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SmartClassroom :: Wednesday, January 24, 2007


Are You a 'Smart Classroom' and/or eLearning Guru?

Campus Technology is looking for short opinion pieces (500-800 words) for this e-letter, from experts in the areas of Smart Classroom technology (presentation, display, and related) and eLearning (including CMS/LMS, online collaboration, and online and remote learning programs). We are seeking those individuals with broad and varied experience in the technology decision-making process, implementation, and teaching/learning challenges and benefits that surround the technology use. We are seeking opinion pieces on current or timely topics only; controversial matters are welcome.

Campus IT and educational technology professionals are welcome to contribute, as are higher education technology consultants.

All contributions accepted for publication will carry the author’s byline and will be reimbursed with a $150 stipend after an invoice is requested and submitted. We offer no stipend for unpublished pieces, and reserve the right to edit accepted articles. Contributors may submit and be published multiple times.

Contributors to this e-letter will not only reach the large audience of Campus Technology e-letter readers and website visitors (and maybe even develop a following!), but may also be considered to author columns and/or features for the flagship print publication, with freelance (not stipend) remuneration.

Send your opinion pieces (or proposals) to: Dave Nagel, Executive Editor, Web, [email protected].

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News & Product Updates

UMassOnline To Expand Blended Programs

The University of Massachusetts' online education center, UMassOnline, will expand its blended programs with the help of a new grant it received from the Sloan Foundation and the University of Massachusetts' five physical campuses....

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Blackboard Previews Outcomes System

CMS developer Blackboard Inc. announced its Blackboard Outcomes System (BOS), a new tool to help assess institutional effectiveness in higher education....

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Moodle 1.7.1 Adds Functional, UI Enhancements

A new version of the open-source course management system Moodle has been released....

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Case Study

U Georgia: Squeezing New Networks into Old Buildings

The assortment of housing needed to contain computer and A/V equipment in a classroom or library might not be at the top of an IT department's concerns, but perhaps it should be. At the University of Georgia, top-of-the-line housing protects high-tech controls from fire and theft, helps to fit new equipment into old buildings, and has improved the appearance of large racks of computers at the school's library and student center.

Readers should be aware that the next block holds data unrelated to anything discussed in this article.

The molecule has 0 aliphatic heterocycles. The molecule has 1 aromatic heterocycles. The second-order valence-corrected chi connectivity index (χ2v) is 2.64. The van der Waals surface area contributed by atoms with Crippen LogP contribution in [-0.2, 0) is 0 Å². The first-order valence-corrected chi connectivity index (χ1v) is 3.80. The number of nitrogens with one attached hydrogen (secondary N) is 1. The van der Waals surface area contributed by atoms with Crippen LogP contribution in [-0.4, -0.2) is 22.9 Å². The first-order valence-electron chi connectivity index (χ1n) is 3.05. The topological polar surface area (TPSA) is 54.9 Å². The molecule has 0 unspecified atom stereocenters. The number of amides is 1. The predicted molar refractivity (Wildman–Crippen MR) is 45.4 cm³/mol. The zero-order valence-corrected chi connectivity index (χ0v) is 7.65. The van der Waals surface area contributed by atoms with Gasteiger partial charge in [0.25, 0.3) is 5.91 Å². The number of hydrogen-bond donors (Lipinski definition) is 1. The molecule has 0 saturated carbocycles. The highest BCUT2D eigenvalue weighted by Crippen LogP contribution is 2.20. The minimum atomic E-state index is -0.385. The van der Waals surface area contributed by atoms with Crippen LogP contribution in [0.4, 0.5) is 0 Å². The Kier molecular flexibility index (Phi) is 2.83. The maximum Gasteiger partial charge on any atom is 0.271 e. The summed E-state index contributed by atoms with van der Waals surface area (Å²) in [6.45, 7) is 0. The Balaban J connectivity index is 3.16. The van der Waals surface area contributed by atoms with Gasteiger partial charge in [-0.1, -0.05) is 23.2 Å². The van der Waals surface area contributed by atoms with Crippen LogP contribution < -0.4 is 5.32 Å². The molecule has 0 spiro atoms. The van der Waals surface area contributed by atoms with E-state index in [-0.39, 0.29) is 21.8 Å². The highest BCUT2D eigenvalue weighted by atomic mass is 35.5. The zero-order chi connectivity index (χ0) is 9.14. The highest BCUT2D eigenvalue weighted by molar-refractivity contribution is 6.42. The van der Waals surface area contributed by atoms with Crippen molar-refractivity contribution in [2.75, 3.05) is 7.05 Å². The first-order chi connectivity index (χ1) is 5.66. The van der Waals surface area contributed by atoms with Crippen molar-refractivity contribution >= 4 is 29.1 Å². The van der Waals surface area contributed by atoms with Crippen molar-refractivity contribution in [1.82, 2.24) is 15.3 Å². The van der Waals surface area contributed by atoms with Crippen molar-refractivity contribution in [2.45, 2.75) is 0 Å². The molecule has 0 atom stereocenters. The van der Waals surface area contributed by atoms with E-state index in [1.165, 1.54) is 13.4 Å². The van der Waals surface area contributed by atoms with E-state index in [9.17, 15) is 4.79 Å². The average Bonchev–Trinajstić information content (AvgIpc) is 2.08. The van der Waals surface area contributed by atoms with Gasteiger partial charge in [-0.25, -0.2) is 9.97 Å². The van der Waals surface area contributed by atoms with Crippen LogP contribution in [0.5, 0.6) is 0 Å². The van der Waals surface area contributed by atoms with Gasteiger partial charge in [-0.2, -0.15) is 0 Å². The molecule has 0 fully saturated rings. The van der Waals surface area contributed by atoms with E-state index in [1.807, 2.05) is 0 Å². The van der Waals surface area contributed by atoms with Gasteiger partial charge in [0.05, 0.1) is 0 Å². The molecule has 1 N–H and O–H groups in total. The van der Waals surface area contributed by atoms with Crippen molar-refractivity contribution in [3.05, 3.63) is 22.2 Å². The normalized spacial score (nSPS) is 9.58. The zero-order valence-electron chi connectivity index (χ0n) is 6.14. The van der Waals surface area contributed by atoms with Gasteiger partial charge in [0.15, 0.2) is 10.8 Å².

High-end computer housing helped the school during a rebuilding and re-outfitting of the university's main library. A fire destroyed portions of the facility, causing $6 million in damages, including the library's network infrastructure and telecommunications system.

Using the disaster to improve the network infrastructure, university officials used special high-end equipment from Hoffman, a manufacturer of systems for protecting electronics, to house its complex computer equipment. Complicating the situation was the fact that the telecom rooms were small due to constraints posed by the building's architecture, so equipment had to be squeezed into small, unconventional spaces....

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Tech Notes

Advanced Teaching Technologies >> Brave New World

Most Educators work in brick buildings and the physical world, but Ed Dieterle prefers a virtual alternative. Dieterle is an advanced doctoral candidate and researcher at Harvard University (MA). His current focus is the River City Project, a multi-user virtual environment (MUVE) that’s similar in look and feel to The Sims, a popular online simulation game from Electronic Arts . If you were to "visit" River City, you'd discover that it is an interactive computer simulation of a river town, based in the late 1800s. But it's more than that: The system combines digitalized Smithsonian artifacts with an inquiry-centered curriculum--all to engage middle and high school students. "The idea is that you 'step through' a computer screen and move into a virtual space," says Dieterle. "You control an avatar. You'’re participating and collaborating with other people. And you're communicating with peers."... (Campus Technology)

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Reader Response

We want to hear from you!

What does "smart" classroom technology mean to your campus? Share your viewpoint, experiences, and questions with your peers by writing to us at [email protected].

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